Associations between poor subjective prenatal sleep quality and postnatal depression and anxiety symptoms.

TitleAssociations between poor subjective prenatal sleep quality and postnatal depression and anxiety symptoms.
Publication TypeJournal Article
Year of Publication2016
AuthorsTham EKH, Tan J, Chong Y-S, Kwek K, Saw S-M, Teoh O-H, Goh DYT, Meaney MJ, Broekman BFP
JournalJ Affect Disord
Volume202
Pagination91-4
Date Published2016 Sep 15
ISSN1573-2517
Abstract

BACKGROUND: Symptoms of depression and anxiety are common during pregnancy and the postnatal period. A risk factor for mood disorders is poor sleep quality. In this study we investigate the effects of poor subjective prenatal sleep quality on postnatal depressive and anxiety symptoms, independent of prenatal depression or anxiety, amongst pregnant women in the general population.METHODS: We analysed data from a subset of women taking part in a prospective cohort study, Growing Up in Singapore towards Healthy Outcomes. The participants completed the Edinburgh Postnatal Depression Scale and State-Trait Anxiety Inventory between 26 and 28 weeks of pregnancy (Time 1) and at 3 months postpartum (Time 2), and the Pittsburgh Sleep Quality Index at Time 1. Logistic regression analyses were used to investigate the associations between subjective prenatal sleep quality and postnatal depressive and anxiety symptoms, while adjusting for prenatal depressive/anxiety symptoms and education.RESULTS: Although borderline-high depressive/anxiety symptoms were the strongest predictors of postnatal depressive/anxiety, independent of this, poor subjective sleep quality during pregnancy was also associated with borderline-high postnatal depressive symptoms, but not with postnatal anxiety.LIMITATIONS: Sleep quality and prenatal/postnatal mood were derived from self-reported questionnaires, which may be more susceptible to bias.CONCLUSION: Although treatment of symptoms of prenatal depression and anxiety will be the most important for reducing postnatal depression and anxiety, in addition to that, future studies may explore treatments improving prenatal sleep quality, particularly for women with antenatal depressive symptoms.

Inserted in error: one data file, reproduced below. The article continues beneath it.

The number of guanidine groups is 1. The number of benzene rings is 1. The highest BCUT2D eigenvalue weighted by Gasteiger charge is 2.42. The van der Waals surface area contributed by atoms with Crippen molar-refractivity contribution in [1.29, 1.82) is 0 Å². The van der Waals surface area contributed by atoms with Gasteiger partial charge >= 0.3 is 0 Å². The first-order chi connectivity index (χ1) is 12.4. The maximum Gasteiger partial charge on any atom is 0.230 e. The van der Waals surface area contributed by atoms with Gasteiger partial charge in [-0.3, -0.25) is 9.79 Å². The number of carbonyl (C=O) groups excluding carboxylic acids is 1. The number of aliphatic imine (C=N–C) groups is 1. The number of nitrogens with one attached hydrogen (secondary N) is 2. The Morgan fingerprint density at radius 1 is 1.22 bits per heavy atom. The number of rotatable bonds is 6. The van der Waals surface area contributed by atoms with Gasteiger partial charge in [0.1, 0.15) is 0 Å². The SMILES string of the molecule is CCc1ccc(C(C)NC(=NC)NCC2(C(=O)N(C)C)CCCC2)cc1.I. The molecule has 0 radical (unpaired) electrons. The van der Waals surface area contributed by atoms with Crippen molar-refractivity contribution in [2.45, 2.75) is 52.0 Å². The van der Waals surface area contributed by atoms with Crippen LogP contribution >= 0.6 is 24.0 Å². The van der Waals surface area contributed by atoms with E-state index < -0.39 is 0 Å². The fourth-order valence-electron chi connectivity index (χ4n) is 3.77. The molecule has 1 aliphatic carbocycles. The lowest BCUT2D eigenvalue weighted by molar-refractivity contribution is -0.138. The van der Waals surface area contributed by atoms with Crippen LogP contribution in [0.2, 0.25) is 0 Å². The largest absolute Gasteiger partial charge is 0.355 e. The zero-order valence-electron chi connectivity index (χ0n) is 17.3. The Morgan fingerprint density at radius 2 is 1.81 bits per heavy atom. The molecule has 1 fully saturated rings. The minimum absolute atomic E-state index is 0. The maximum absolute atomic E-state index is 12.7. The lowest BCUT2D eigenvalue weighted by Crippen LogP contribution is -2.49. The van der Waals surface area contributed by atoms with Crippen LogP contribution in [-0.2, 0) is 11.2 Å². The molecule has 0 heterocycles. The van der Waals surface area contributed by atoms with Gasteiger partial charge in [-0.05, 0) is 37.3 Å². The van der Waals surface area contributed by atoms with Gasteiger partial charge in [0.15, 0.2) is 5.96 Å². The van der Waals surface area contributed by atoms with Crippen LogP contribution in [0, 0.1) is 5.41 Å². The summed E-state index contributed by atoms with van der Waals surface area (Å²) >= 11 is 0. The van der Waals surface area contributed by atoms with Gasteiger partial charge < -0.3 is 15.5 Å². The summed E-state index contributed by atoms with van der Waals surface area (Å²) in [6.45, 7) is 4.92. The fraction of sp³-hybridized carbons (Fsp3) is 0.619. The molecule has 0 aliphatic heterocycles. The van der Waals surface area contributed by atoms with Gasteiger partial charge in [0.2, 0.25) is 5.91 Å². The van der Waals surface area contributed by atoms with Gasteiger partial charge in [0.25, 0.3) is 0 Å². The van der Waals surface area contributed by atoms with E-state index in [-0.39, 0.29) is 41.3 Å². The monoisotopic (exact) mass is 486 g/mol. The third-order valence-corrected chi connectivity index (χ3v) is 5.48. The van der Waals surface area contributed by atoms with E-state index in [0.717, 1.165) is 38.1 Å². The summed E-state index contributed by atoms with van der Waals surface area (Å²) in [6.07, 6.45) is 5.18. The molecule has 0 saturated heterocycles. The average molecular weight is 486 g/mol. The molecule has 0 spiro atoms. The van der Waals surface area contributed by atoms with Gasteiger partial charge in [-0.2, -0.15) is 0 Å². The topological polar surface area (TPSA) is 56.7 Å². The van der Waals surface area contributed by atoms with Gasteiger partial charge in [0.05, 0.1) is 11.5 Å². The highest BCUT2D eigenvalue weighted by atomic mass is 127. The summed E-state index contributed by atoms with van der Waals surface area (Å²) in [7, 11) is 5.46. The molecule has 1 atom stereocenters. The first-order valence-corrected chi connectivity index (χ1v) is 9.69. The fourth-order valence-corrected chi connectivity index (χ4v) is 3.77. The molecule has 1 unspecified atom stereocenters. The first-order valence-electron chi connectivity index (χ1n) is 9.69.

DOI10.1016/j.jad.2016.05.028
Alternate JournalJ Affect Disord
PubMed ID27259080


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